14Focus Question and Quick Writes Focus Question # 1 (Appendix 10b and Rubric 10c)Sadako continues to show her courage, even though she is not feeling well. How does she demonstrate this?Answer Plan–What to do:1. Restate the question.2. Tell the ways that Sadako shows her courage by saying or doing things to make others feel better.3. Make a connection in your own life about a time that you made an effort to help someone feel better or saw someone else make such an effort.Possible Answer:(1) Even though Sadako is not feeling well, she shows her courage in a number of ways. (2) Sadako encourages another leukemia victim, Kenji, to make paper cranes “so that a miracle can happen.” She makes a paper crane, using her prettiest paper, for Kenji, hoping it will bring him luck, since he has no family to visit him or help make paper cranes. She makes an attempt to eat her favorite foods brought to the hospital by her mother. Sadako jokes about the silver paper given to her by her brother to use for another paper crane. It is a chocolate candy wrapper. She says that she “hope[s] the gods [like] chocolate.” Her family laughs at her joke. She never complains about her pain or taking medication. She brings hope to herself and others by making comments about what she will do when she feels better. She tries on the kimono that her mother has made. (3) I know about trying to make people feel better, because when my mom couldn't talk because of a stroke, I sang to her, and she tried to sing. That made her smile.Reflection/Quick Write: Write about what you learned about writing a good answer to a question from this lesson.
16Read Aloud WHY DO IT? READING ALOUD: Models fluent reading (phrasing) and allows the teacher to model specific strategies that will be taught later in shared and guided reading.HOW DO YOU DO IT? PROCEDURE:The teacher selects the text from all daily curricular areas with specific teaching goals in mind.The teacher introduces the text and builds necessary background knowledge.The teacher gives a focus for listening.The teacher reads the text with expression, intonation, and appropriate pacing.Appendix 1b
17Shared Reading WHY DO IT? SHARED READING: Provides guided practice of strategies that make text understandable.For struggling readers it encourages following along with print to build fluency and word recognition.HOW DO YOU DO IT? PROCEDUREText must be in the hand of or visible to all students.During reading, the teacher encourages students to join in, take risks, and look for information.The teacher pauses as necessary during reading to discuss text features, to ask students for predictions and conclusions, and to ask students to make connections to their own experience, another text, or the world.Appendix 4b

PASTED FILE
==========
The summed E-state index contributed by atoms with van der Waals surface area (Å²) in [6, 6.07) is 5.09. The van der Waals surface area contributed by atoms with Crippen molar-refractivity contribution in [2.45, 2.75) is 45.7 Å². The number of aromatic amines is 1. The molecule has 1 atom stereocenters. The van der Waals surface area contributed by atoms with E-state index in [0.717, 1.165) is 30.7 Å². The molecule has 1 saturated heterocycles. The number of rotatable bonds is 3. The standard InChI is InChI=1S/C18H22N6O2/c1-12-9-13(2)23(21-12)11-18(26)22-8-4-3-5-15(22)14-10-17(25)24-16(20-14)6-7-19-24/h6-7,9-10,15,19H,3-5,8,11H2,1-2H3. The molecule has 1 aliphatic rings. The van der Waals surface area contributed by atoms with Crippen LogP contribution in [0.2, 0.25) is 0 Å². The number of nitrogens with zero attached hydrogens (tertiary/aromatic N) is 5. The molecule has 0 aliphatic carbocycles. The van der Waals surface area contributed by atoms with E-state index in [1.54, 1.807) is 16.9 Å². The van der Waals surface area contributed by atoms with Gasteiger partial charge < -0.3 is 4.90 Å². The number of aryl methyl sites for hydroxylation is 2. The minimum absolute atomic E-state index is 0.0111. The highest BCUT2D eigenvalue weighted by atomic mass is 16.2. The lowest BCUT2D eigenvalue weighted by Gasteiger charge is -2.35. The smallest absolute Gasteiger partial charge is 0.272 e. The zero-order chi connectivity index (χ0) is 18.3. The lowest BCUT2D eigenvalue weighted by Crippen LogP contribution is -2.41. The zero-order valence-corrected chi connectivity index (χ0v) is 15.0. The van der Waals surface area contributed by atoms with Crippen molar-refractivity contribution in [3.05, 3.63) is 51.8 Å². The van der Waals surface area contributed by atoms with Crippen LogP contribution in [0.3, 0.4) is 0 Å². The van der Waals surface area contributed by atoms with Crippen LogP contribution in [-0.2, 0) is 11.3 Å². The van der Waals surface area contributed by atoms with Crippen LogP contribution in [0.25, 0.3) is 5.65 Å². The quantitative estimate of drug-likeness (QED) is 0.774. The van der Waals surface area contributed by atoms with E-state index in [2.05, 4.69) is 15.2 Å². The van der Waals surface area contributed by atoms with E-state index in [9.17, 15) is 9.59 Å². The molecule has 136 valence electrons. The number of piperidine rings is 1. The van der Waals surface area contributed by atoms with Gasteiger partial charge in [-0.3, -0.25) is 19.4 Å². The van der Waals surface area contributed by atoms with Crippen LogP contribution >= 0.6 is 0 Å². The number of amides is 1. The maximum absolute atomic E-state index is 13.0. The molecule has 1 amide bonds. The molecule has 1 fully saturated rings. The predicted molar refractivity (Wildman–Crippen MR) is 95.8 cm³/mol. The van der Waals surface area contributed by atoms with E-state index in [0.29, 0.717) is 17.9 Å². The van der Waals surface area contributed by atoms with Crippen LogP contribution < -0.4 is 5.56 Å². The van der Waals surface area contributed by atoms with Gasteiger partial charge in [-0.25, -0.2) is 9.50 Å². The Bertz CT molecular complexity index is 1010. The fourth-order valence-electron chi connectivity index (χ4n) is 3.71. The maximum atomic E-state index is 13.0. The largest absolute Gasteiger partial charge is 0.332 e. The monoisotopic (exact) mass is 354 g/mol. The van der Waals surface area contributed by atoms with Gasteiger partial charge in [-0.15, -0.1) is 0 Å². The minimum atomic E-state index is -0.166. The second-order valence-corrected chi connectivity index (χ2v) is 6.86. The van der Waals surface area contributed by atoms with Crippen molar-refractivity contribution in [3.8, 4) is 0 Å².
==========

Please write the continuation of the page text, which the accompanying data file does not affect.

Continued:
18Shared Reading Scaffolding Read together through the fourth paragraph on page 16. Stop and ask students the following questions:Which new character do we meet? (Chizuko) Why is she special in the book? (She is Sadako’s best friend.) Remind students that they should be asking questions such as this when they read. (Strategies That Work, Appendix 2c)Why does Mrs. Sasaki warn Sadako to go slowly? (It is hot.)How does Mr. Sasaki feel about his daughter’s running? (He is proud.)Continue reading together to the end of the chapter (p. 20) and discuss why Sadako is frightened by the pictures she sees. (She remembers the atom bomb—the Thunderbolt. You could mention to students that sometimes authors give hints about what might happen later in the book. This is called foreshadowing. The author, Eleanor Coerr, could be giving a hint here.)
19CraftTell students that authors make their writing more interesting by using something we call writer’s craft. For example, writers use figures of speech called similes. Similes compare things that are unlike each other using the words like or as. Have students turn to page 16 and read the last few lines. The author uses a simile to describe the friendship of Sadako and Chizuko by comparing the friendship to “…two pine needles on the same twig.” She compares two unlike things, the girls’ friendship and pine needles, using the word as. Point out other examples in the chapter:P. 18: “Sadako thought the doves looked like spirits of the dead flying into the freedom of the sky.”P. 20: “They floated out to sea like a swarm of fireflies against the dark water.”
20Guided Reading WHY DO IT? GUIDED READING: Provides opportunities to problem solve while reading for meaning.Provides opportunities to use strategies on extended text.HOW DO YOU DO IT?Before reading, students are encouraged to look over the text, share comments, and predict: the text type or genre, the format or lay-out, the content, and the likely purpose of the reading.During reading, students are encouraged to:Read for meaning.Monitor understanding. (Ask: Does this make sense?)Appendix 5a2
21Independent Reading HOW DO YOU DO IT? Provides the opportunity to read and apply reading strategies to a wide variety of texts.Provides opportunities to use strategies independently on extended text.Students and teacher confer, share, and discuss texts read.Appendix 5a1
22Preparing for Reading Vocabulary before, during, or after Focus for Reading/Listening